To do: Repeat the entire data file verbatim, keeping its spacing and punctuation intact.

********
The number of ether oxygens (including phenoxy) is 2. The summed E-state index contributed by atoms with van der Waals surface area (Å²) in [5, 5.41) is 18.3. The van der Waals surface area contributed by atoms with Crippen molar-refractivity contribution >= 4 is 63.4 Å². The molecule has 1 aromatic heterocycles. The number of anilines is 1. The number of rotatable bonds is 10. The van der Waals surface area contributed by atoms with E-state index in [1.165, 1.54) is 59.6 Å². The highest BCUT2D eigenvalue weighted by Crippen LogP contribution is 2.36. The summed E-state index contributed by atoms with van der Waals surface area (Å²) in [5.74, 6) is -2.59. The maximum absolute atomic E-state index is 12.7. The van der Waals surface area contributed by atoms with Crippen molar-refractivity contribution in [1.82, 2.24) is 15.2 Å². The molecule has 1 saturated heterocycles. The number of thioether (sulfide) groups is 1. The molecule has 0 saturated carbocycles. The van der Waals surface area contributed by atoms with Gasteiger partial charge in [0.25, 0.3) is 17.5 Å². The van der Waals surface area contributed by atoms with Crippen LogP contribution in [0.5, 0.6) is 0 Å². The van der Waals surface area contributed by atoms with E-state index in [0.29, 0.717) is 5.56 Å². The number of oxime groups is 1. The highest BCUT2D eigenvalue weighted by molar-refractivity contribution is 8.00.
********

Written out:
The number of ether oxygens (including phenoxy) is 2. The summed E-state index contributed by atoms with van der Waals surface area (Å²) in [5, 5.41) is 18.3. The van der Waals surface area contributed by atoms with Crippen molar-refractivity contribution >= 4 is 63.4 Å². The molecule has 1 aromatic heterocycles. The number of anilines is 1. The number of rotatable bonds is 10. The van der Waals surface area contributed by atoms with E-state index in [1.165, 1.54) is 59.6 Å². The highest BCUT2D eigenvalue weighted by Crippen LogP contribution is 2.36. The summed E-state index contributed by atoms with van der Waals surface area (Å²) in [5.74, 6) is -2.59. The maximum absolute atomic E-state index is 12.7. The van der Waals surface area contributed by atoms with Crippen molar-refractivity contribution in [1.82, 2.24) is 15.2 Å². The molecule has 1 saturated heterocycles. The number of thioether (sulfide) groups is 1. The molecule has 0 saturated carbocycles. The van der Waals surface area contributed by atoms with Gasteiger partial charge in [0.25, 0.3) is 17.5 Å². The van der Waals surface area contributed by atoms with Crippen LogP contribution in [0.5, 0.6) is 0 Å². The van der Waals surface area contributed by atoms with E-state index in [0.29, 0.717) is 5.56 Å². The number of oxime groups is 1. The highest BCUT2D eigenvalue weighted by molar-refractivity contribution is 8.00.